Okay, back to language. Just. Another overused word. I should know, I overuse it constantly and am thus constantly going back over my writing searching for the word just and usually removing it. Sometimes you need to say “I just had breakfast,” because you finished moments ago. But usually, “I had breakfast” will suffice. You most certainly don’t need the just in, “we just watched a movie last night.” Also unnecessary in, “I’ll just have coffee.” Or more common example, “I just want to talk to you about it.” 

Here’s another one: really. What’s the difference between “I like that song” and “I really like that song.” Not enough to justify the really. You can use really to modify something if you’ve been challenged. If someone says that you must be kidding about like a TV show you are well within your grammatical rights to say, “I really like it.” But really doesn’t work as a modifier. It really doesn’t.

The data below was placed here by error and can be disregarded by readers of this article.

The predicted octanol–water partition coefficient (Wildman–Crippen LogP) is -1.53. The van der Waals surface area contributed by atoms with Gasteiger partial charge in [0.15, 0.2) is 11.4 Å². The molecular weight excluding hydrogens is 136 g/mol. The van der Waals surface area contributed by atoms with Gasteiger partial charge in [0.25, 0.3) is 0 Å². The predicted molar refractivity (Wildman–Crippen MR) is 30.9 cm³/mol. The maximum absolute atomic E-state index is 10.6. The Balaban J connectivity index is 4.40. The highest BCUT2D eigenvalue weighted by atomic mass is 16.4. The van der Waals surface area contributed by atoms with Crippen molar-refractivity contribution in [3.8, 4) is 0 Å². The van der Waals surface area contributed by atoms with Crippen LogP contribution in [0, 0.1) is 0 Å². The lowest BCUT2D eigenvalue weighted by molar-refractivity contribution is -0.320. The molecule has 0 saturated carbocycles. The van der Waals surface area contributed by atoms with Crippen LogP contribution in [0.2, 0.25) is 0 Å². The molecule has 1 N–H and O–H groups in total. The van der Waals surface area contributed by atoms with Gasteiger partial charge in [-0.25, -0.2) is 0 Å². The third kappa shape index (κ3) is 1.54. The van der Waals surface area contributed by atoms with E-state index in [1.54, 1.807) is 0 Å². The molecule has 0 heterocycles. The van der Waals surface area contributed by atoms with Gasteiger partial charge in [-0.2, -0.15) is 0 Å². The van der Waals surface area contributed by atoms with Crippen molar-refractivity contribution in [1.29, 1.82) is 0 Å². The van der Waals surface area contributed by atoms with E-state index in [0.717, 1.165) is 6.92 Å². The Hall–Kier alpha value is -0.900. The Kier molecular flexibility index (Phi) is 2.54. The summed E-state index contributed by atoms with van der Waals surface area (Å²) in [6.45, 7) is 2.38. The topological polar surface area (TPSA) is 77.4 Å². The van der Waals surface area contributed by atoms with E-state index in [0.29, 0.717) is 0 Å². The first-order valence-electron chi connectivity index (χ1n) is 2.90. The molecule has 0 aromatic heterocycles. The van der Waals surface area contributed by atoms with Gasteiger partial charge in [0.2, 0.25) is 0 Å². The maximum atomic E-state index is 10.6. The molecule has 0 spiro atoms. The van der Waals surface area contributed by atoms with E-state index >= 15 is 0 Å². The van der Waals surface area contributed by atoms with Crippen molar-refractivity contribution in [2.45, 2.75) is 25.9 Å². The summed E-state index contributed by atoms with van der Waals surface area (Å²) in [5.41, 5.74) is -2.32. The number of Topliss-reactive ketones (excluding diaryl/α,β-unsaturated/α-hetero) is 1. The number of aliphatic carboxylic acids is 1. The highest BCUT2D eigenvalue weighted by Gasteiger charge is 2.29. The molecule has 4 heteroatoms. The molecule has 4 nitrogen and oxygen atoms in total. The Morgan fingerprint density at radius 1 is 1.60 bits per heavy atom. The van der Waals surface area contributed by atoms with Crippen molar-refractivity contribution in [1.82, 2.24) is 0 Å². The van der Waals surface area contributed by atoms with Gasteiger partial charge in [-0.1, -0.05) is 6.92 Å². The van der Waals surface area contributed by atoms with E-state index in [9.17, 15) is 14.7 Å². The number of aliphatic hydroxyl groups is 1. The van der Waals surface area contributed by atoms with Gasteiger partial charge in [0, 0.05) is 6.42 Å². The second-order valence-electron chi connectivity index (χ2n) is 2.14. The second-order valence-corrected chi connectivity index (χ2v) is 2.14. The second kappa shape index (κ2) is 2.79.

People from the UK often modify things with quite. (Truth be told some Americans do as well but not to as great a degree.) “I quite enjoyed our dinner.” “He’s quite an amusing chap.” It’s essentially no different than really, except it sounds much classier. But a word sounding classy is no excuse for overusing it. 

Another word our British friends use more often than Yanks is “indeed.” It too is often superfluous but again classy sounding. I have no problem with “thank you very much indeed.” It’s an emphasis. It means you’re not giving a perfunctory thank you or being polite, it means you are genuinely grateful. That’s okay in my book. Still, indeed can be done to death. Indeed it can.

At the beginning of one of the sentences in the last paragraph (guess which one) I originally had the word, “actually.” It was not needed and actually rarely is. At least relative to how often you see it. To wit: “Actually, we’re going to meet in room four today.” What the hell is the “actually” doing in this sentence? I actually don’t know.